It's effectively an electric motor - possibly driven at mains frequency and possibly an escapement release solenoid - but maybe effectively both. Probably it provides he complete driving power for the flip action but the double lobe cam (see below) suggests triggering at regular intervals. If here is no other timing or driving mechanism then it may have been run as a "slave" with control pulses sent via the visible wiring from a central controller.
In his photo from your website you can see a general view of how it is associated with the shaft drive.
And here you can see the reduction gear train from the motor shaft to the flipping shaft.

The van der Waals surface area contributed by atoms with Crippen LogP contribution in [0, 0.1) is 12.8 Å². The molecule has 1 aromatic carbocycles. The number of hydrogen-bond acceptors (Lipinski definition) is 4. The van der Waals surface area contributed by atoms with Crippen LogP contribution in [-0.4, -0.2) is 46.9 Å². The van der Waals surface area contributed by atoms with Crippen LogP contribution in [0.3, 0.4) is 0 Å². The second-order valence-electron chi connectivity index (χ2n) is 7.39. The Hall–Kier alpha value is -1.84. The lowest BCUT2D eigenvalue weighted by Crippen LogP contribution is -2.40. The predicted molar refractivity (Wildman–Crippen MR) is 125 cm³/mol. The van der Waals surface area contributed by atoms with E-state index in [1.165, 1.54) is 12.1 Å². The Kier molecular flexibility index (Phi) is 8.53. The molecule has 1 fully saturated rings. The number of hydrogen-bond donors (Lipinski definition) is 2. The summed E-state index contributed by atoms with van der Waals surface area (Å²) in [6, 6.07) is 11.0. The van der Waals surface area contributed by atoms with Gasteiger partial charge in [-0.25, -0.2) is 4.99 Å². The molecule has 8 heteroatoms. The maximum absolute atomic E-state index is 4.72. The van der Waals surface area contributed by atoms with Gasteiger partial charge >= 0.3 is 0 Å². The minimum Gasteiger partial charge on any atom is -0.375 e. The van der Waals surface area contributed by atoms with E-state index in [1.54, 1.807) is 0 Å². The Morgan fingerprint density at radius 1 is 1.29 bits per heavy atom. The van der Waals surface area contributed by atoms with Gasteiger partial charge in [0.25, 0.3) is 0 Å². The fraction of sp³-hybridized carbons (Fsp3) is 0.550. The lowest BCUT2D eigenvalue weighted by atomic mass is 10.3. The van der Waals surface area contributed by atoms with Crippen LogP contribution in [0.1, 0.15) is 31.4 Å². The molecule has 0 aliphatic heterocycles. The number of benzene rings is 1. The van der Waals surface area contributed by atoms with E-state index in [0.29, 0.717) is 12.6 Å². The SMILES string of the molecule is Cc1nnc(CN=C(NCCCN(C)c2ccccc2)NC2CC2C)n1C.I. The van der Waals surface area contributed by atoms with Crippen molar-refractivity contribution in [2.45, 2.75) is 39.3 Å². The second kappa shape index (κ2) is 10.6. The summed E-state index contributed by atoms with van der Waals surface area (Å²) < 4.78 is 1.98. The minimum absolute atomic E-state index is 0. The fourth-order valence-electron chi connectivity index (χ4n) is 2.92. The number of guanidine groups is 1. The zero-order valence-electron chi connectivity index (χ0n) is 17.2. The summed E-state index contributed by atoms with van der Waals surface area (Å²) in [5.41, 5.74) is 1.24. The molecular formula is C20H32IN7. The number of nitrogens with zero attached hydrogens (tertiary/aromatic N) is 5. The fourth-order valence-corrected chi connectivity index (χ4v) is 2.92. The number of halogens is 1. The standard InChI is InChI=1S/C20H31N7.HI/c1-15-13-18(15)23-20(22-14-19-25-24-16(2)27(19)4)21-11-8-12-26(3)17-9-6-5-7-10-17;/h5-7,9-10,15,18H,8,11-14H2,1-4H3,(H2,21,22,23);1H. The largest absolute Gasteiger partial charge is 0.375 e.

This cam ensures an identical action every time a pulse is received.
There is a 2 lobe can face at A and A that traps the rotating cam against the lever. When a pulse is received the lever moves in direction B and he canm is free to rotate. The lever effectively travels in direction B but of course he actual motion is the shaft rotating anti0clockwise. After half a turn the shaft is again trapped against a vertical face.
If the rotating shaft is turned backwards (clockwise) it is not trapped by the cam faces. This would eg allow the drum to be turned backwards to set the time.
This mechanism may work with the same pulses used to control time clocks in older analog dial systems - used in eg British Railway Stations long ago I think - and many other such locations.